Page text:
Combined Plot of Hype Cycle and Technology Lifecycle
Reaching the Tipping Point
Wood Mackenzie Power & Renewables/Energy Storage Association (ESA) U.S. Energy Storage Monitor recently provided more statistical evidence of the explosive growth in the energy storage market. It found that U.S. energy storage deployments increased 232 percent from Q1, 2018 to Q1, 2019.
The report underscores the rapid expansion in storage projects that is now well underway. It notes:
- 2019 deployments will have doubled from 2018
- 2020 deployments will triple from 2019
The report authors state that, “Utility procurements, changing tariffs and grid service opportunities all drive the market forward” and, they forecast that U.S. energy storage annual deployments will reach over 4.5 GW by 2024.
The Institute for Energy Economics and Financial Analysis (IEEFA) also released a report in June of this year, which stated that utility scale batteries will provide a major lift to the renewables sector, further undercutting coal and serving up a major challenge to fracked gas.
The data emanating from these two authoritative research reports strongly illustrate that battery storage has graduated from the “hype cycle” to commercial viability, and that it has “crossed the chasm” in that early adopters have already taken the baton from the innovators.
Like most technological advances in the past decade, the speed of change in the energy storage arena has surprised forecasters and has happened as fast as – if not faster than the preceding 10-years.
It’s as though Moore’s Law has finally found the energy industry.
The Increasing Speed of Change: Old School vs. New School
Before we discuss the impacts of the battery storage sea change, it is worth considering the speed of change “yesterday versus today” in order to highlight the urgency in planning for the future.
Let’s first summarize the adoption rates for what are (more or less) essential household technologies that have evolved over the last almost 130 years:
Now let’s replace the older household stuff with newer tech. Note that the date range has shortened to just 65-years:
The second graph depicts very vertical, fast-rising adoption rates, and is a visual reminder that the pace of technological change – including for battery storage – is likely to advance rapidly. Naysayers and skeptics on the viability of utility (or even resdiential) scale batteries to electric vehicles have officially been served notice.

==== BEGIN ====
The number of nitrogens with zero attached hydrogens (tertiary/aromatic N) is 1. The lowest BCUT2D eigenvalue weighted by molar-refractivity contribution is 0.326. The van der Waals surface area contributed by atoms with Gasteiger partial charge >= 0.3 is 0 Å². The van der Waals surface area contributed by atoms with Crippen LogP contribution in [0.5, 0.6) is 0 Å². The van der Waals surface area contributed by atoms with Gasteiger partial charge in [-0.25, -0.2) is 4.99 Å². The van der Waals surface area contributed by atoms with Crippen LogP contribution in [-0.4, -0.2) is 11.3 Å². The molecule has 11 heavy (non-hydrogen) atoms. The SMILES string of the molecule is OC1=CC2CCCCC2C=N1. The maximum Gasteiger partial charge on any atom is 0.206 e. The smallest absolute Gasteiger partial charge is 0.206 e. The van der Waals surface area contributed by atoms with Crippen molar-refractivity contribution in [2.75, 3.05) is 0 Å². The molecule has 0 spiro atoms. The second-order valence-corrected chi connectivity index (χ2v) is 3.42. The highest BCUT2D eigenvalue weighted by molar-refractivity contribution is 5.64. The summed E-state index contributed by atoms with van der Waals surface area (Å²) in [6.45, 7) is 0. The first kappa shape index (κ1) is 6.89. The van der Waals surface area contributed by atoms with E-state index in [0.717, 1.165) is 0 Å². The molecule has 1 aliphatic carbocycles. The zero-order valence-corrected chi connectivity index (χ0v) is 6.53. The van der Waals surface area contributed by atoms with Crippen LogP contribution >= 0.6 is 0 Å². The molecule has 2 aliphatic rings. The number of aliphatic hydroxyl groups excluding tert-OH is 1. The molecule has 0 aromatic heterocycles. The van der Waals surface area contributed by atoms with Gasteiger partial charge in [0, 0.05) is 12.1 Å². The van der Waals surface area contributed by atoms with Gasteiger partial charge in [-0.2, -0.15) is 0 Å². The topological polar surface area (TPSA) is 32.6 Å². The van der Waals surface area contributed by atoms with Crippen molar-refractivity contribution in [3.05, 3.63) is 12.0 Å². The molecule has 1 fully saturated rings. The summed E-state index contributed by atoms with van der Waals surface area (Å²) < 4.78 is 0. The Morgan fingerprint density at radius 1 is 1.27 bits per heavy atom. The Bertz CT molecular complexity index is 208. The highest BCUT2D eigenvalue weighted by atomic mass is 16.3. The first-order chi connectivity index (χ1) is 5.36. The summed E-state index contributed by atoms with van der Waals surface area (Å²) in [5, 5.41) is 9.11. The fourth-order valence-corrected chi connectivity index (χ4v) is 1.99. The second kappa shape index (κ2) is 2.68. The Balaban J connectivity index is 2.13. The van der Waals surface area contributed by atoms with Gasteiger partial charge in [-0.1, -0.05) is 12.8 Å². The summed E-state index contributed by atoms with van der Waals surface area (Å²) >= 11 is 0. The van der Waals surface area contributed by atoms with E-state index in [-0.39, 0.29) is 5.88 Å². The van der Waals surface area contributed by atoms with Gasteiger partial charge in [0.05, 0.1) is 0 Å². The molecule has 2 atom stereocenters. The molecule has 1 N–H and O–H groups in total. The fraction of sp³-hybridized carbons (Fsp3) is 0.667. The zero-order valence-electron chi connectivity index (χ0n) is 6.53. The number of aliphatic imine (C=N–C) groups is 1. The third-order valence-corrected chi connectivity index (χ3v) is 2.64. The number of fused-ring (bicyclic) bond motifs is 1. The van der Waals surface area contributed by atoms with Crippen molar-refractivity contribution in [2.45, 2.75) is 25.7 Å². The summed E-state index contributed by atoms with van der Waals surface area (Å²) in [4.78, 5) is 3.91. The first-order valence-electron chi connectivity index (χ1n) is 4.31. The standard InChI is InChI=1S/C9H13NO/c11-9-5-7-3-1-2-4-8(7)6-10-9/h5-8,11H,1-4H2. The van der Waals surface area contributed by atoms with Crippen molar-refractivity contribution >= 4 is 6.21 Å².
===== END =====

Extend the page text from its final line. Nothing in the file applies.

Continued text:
The Impact? Rapid Disruption
The Rise of Hybrid Power Plants
Wind, solar, and battery storage could well equal the hybrid power plant of the future. Two recent deals (between NextEra Energy Resources-Western Farmers Electric Cooperative and NextEra-Portland General Electric) will test the capability of large-scale battery installations to shape and firm utility renewable resources.
Additionally, with farming profits stagnant or decreasing, rural communities are closely following these type of clean energy deals, as siting them may well provide a more consistent – and more profitable annual revenue stream than raising many crops.
Market Rule Changes
In the race between technology and regulatory/market design, technology wins seven days a week and twice on Sunday. While FERC Order 841 essentially mandated energy storage be integrated into wholesale markets by the end of 2019, deficiencies in some RTO markets still exists. PJM’s ten-hour capacity requirement has certainly garnered the most controversy. With PJM searching for a new CEO and FERC searching for two more commissioners, we can expect that energy storage-related market design changes will continue until at least the end of the year.
As storage technology continues to improve and drop in cost, market designs will continue to evolve in a way that recognizes and adequately rewards battery storage. Further, five-minute Locational Market Prices (LMPs) will become more important as solar, wind, gas and battery storage all jockey for a slice of the ancillary service market (ASM) revenue pie.
The Role of “Digitalization”